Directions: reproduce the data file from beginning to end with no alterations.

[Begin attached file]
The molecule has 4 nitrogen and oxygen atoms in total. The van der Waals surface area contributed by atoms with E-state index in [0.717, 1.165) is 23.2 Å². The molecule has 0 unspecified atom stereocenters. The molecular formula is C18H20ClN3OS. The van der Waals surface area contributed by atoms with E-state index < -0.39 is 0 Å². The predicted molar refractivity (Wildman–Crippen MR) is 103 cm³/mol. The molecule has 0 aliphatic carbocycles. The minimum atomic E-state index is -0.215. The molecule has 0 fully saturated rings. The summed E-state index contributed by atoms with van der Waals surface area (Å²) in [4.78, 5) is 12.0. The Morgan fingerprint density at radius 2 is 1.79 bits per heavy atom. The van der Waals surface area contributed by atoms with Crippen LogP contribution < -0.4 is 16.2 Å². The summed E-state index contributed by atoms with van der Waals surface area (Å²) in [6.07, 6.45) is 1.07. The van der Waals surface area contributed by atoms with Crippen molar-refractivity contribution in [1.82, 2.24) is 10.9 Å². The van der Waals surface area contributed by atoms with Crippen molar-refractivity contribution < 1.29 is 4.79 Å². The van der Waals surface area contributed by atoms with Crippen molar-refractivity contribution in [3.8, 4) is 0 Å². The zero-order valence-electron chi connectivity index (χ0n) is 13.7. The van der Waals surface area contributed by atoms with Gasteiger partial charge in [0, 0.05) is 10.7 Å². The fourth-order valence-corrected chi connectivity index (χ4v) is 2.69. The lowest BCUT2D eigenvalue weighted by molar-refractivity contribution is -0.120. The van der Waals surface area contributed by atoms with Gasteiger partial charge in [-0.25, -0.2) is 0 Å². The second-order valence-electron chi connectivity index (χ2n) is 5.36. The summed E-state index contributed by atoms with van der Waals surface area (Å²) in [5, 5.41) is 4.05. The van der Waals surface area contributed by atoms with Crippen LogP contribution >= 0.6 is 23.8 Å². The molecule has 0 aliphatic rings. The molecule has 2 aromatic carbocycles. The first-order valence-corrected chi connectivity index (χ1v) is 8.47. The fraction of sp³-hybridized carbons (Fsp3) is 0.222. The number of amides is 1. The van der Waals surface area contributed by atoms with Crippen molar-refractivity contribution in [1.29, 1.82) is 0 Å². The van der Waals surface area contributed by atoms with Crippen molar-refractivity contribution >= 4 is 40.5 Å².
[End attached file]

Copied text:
The molecule has 4 nitrogen and oxygen atoms in total. The van der Waals surface area contributed by atoms with E-state index in [0.717, 1.165) is 23.2 Å². The molecule has 0 unspecified atom stereocenters. The molecular formula is C18H20ClN3OS. The van der Waals surface area contributed by atoms with E-state index < -0.39 is 0 Å². The predicted molar refractivity (Wildman–Crippen MR) is 103 cm³/mol. The molecule has 0 aliphatic carbocycles. The minimum atomic E-state index is -0.215. The molecule has 0 fully saturated rings. The summed E-state index contributed by atoms with van der Waals surface area (Å²) in [4.78, 5) is 12.0. The Morgan fingerprint density at radius 2 is 1.79 bits per heavy atom. The van der Waals surface area contributed by atoms with Crippen LogP contribution < -0.4 is 16.2 Å². The summed E-state index contributed by atoms with van der Waals surface area (Å²) in [6.07, 6.45) is 1.07. The van der Waals surface area contributed by atoms with Crippen molar-refractivity contribution in [1.82, 2.24) is 10.9 Å². The van der Waals surface area contributed by atoms with Crippen molar-refractivity contribution < 1.29 is 4.79 Å². The van der Waals surface area contributed by atoms with Crippen molar-refractivity contribution in [3.8, 4) is 0 Å². The zero-order valence-electron chi connectivity index (χ0n) is 13.7. The van der Waals surface area contributed by atoms with Gasteiger partial charge in [0, 0.05) is 10.7 Å². The fourth-order valence-corrected chi connectivity index (χ4v) is 2.69. The lowest BCUT2D eigenvalue weighted by molar-refractivity contribution is -0.120. The van der Waals surface area contributed by atoms with Gasteiger partial charge in [-0.25, -0.2) is 0 Å². The second-order valence-electron chi connectivity index (χ2n) is 5.36. The summed E-state index contributed by atoms with van der Waals surface area (Å²) in [5, 5.41) is 4.05. The van der Waals surface area contributed by atoms with Crippen LogP contribution >= 0.6 is 23.8 Å². The molecule has 0 aliphatic rings. The molecule has 2 aromatic carbocycles. The first-order valence-corrected chi connectivity index (χ1v) is 8.47. The fraction of sp³-hybridized carbons (Fsp3) is 0.222. The number of amides is 1. The van der Waals surface area contributed by atoms with Crippen molar-refractivity contribution in [1.29, 1.82) is 0 Å². The van der Waals surface area contributed by atoms with Crippen molar-refractivity contribution >= 4 is 40.5 Å².